30 June, 2012

Statues make quick buck Fest

By Sphelele Ngubane

While other children enjoy hot soup under warm blankets in their comfortable homes during this winter, Aphelele Duda (12) and Tony Ntikho (13) from Hlalani township head to town every morning to showcase their talent on the streets during the National Arts Festival.
They stand on different spots in the hope that a passer-by will spare a few coins into their cup, allowing them to momentarily twist and warp into different comical poses. Their art is simple: they remain statues until the clink of coin in cup allows them to briefly come alive.
Although they are not officially registered to take part in the annually hosted festival, these street performers richly benefit as they are estimated to take home a around R150 every day.  Some of the boys come to town for  statue as they call it, also as a means to avoid chores at home. 
“Mom does not mind me coming to town for statue,” says Aphelele, “[because] the money I make here I take it home.”

Aphelele and Tony said it takes them about two hours to get to town from home.  They leave at around 5 in the morning, walk to town just as the sun rises and start to secure potential donors spots.  Ifutheni, the white powder they put on their faces, is from a type of rock they dig up every morning on their way to town. The boys also take old clothes from their sisters and wear them to add to their creative look.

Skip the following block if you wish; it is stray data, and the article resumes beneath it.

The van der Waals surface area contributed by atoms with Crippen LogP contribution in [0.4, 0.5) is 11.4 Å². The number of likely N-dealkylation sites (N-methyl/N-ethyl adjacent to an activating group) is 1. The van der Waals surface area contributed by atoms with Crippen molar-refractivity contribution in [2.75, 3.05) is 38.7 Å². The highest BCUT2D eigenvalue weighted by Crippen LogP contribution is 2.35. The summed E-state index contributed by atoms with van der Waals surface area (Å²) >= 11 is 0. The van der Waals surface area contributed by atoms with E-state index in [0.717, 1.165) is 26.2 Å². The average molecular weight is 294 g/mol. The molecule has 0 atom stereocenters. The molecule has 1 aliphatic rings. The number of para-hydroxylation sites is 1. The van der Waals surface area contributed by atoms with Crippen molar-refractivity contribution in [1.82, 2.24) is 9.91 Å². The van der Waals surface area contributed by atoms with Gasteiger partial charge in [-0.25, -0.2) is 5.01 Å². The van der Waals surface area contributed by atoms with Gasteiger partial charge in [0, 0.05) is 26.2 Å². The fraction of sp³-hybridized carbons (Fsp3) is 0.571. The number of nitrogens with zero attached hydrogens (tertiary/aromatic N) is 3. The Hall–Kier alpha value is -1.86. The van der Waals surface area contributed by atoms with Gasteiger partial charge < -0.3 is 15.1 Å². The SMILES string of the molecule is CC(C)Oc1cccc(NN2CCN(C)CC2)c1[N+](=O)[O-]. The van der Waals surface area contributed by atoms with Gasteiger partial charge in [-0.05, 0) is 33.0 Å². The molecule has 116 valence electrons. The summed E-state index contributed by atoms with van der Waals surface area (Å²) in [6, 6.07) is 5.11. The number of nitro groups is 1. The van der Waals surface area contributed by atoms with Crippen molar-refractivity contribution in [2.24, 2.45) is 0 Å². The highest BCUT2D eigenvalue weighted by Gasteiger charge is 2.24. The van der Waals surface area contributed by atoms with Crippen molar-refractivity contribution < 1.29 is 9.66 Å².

“I took the clothes from home, they are no longer used and they are helpful to me when the festival comes,” said Aphelele.

The two attend Wisile Primary School and only do statue during the Festival, and are back in class once schools reopen. Both of them aspire to be police officers after completing their
secondary education and with their persistence and dedication, they stand a good chance.

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